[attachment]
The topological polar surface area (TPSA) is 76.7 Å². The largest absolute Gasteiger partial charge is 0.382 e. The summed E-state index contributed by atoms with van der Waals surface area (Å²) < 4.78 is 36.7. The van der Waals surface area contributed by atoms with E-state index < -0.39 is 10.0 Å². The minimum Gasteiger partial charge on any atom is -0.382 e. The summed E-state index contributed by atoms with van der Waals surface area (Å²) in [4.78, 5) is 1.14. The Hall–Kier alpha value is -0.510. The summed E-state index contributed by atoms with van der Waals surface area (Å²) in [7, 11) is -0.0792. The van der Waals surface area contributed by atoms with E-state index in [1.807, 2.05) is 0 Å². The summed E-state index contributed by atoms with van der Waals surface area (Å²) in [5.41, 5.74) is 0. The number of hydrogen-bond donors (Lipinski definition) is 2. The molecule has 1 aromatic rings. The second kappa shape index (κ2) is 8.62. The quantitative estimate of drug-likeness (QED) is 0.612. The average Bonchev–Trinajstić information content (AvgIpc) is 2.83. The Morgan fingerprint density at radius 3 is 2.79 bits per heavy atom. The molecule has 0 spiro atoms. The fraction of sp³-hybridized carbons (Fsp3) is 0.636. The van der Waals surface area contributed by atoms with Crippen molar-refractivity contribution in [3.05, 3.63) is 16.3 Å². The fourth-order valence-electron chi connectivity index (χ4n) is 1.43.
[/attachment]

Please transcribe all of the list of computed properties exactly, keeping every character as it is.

The topological polar surface area (TPSA) is 76.7 Å². The largest absolute Gasteiger partial charge is 0.382 e. The summed E-state index contributed by atoms with van der Waals surface area (Å²) < 4.78 is 36.7. The van der Waals surface area contributed by atoms with E-state index < -0.39 is 10.0 Å². The minimum Gasteiger partial charge on any atom is -0.382 e. The summed E-state index contributed by atoms with van der Waals surface area (Å²) in [4.78, 5) is 1.14. The Hall–Kier alpha value is -0.510. The summed E-state index contributed by atoms with van der Waals surface area (Å²) in [7, 11) is -0.0792. The van der Waals surface area contributed by atoms with E-state index in [1.807, 2.05) is 0 Å². The summed E-state index contributed by atoms with van der Waals surface area (Å²) in [5.41, 5.74) is 0. The number of hydrogen-bond donors (Lipinski definition) is 2. The molecule has 1 aromatic rings. The second kappa shape index (κ2) is 8.62. The quantitative estimate of drug-likeness (QED) is 0.612. The average Bonchev–Trinajstić information content (AvgIpc) is 2.83. The Morgan fingerprint density at radius 3 is 2.79 bits per heavy atom. The molecule has 0 spiro atoms. The fraction of sp³-hybridized carbons (Fsp3) is 0.636. The van der Waals surface area contributed by atoms with Crippen molar-refractivity contribution in [3.05, 3.63) is 16.3 Å². The fourth-order valence-electron chi connectivity index (χ4n) is 1.43.